Animals vs Humans: Are We Really That Different?

This article is an excerpt from the Shortform book guide to "Homo Deus" by Yuval Noah Harari. Shortform has the world's best summaries and analyses of books you should be reading.

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Are animals vs humans really that different? What do animals and humans have in common?

In the modern world, most people believe animals vs humans are fundamentally different. Animals are considered lower beings, a perspective that has dominated human culture for millennia. But it turns out that animals and humans have much more in common than most people think.

Keep reading to learn about the similarities between animals vs humans.

Animals vs Humans

While animals certainly are not as intellectually advanced as humans, they do possess a basic level of intelligence. For example, researchers have discovered that pigs have a high level of intelligence. They communicate with one another, form relationships, and can even operate simple computer games. They also need social, emotional, and intellectual stimulation to be happy.

While animals certainly don’t feel the same complex range of emotions as humans do, they do have strong emotional needs. One of the universal emotions among mammal animals is the bond between a mother and its offspring. For most mammals, offspring can’t survive without the attention of their mother, and mothers will ferociously fight for their children’s survival. While people have discovered how to survive without maternal protection, parental bonds are still essential to emotional development.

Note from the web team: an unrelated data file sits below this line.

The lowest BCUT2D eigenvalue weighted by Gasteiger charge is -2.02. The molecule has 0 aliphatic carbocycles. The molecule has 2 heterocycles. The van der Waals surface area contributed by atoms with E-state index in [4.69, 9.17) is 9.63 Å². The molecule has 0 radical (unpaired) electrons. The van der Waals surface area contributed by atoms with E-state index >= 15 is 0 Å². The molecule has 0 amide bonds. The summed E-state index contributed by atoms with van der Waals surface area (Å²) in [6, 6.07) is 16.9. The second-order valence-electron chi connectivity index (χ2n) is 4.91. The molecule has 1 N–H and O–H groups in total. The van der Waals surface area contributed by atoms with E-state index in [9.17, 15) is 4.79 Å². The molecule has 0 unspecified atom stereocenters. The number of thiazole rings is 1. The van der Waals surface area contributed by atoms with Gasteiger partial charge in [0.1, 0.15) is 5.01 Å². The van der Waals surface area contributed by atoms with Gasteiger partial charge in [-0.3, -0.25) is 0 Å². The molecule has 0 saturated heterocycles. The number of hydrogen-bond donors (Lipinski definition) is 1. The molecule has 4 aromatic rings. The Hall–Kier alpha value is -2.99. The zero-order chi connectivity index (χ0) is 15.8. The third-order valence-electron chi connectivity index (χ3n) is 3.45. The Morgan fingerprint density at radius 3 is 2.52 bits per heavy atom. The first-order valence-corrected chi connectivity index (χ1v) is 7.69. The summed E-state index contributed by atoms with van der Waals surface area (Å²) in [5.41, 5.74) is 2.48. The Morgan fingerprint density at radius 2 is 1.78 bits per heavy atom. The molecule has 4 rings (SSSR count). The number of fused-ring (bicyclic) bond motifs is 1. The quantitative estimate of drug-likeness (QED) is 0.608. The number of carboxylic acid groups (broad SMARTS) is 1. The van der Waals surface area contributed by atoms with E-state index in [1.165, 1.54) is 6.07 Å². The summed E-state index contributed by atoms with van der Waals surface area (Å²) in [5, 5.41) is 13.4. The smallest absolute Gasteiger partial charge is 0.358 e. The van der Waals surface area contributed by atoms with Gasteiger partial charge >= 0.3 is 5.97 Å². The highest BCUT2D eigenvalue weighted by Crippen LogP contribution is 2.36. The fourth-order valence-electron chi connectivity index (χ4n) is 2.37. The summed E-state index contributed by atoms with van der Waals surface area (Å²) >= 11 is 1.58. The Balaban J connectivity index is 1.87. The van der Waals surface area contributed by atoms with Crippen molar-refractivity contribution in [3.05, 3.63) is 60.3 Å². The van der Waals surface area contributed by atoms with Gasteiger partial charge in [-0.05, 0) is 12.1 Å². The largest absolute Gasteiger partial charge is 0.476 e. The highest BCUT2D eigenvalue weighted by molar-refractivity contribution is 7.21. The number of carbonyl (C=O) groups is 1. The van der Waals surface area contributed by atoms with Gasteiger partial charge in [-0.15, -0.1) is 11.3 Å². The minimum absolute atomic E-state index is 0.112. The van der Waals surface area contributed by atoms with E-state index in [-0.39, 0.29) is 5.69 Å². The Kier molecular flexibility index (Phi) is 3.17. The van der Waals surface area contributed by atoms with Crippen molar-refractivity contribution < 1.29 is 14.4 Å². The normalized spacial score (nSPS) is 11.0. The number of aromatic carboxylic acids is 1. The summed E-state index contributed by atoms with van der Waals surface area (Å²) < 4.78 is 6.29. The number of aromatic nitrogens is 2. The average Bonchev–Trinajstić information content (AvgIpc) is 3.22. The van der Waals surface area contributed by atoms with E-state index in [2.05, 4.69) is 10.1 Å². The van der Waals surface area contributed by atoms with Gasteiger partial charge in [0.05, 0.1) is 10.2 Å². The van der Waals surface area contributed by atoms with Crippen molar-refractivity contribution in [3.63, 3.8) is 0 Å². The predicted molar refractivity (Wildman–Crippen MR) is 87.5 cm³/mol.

This is a relatively recent discovery. In the early-20th century, behaviorists told parents to keep their distance from their children. They believed that giving children too much attention would lead to them becoming too dependent.

However, by the mid-20th century, researchers concluded that parental relationships are more important for mammals than previously thought. In a series of studies, researchers stripped young monkeys from their mothers and left them in isolation. When later given the choice between milk and a motherly doll, they always chose the doll, proving that emotional instincts in mammals will often trump survival instincts.

Despite this knowledge, people still separate domesticated animals from their offspring today. What researchers did to several hundred monkeys in the aforementioned study, the agricultural industry does to billions of animals per year. They strip young animals from their parents and raise them in tiny cages. They don’t care about the emotional needs of the animals as long as they survive long enough to provide food and reproduce. 

Organic Algorithms

Refuting past claims that animals vs humans are vastly different, scientists have theorized that all mammals are organic algorithms. Algorithms are steps followed to solve problems, perform calculations, and make choices. They can be as simple as basic arithmetic and as complicated as artificial intelligence. For example, a vending machine uses the following algorithm: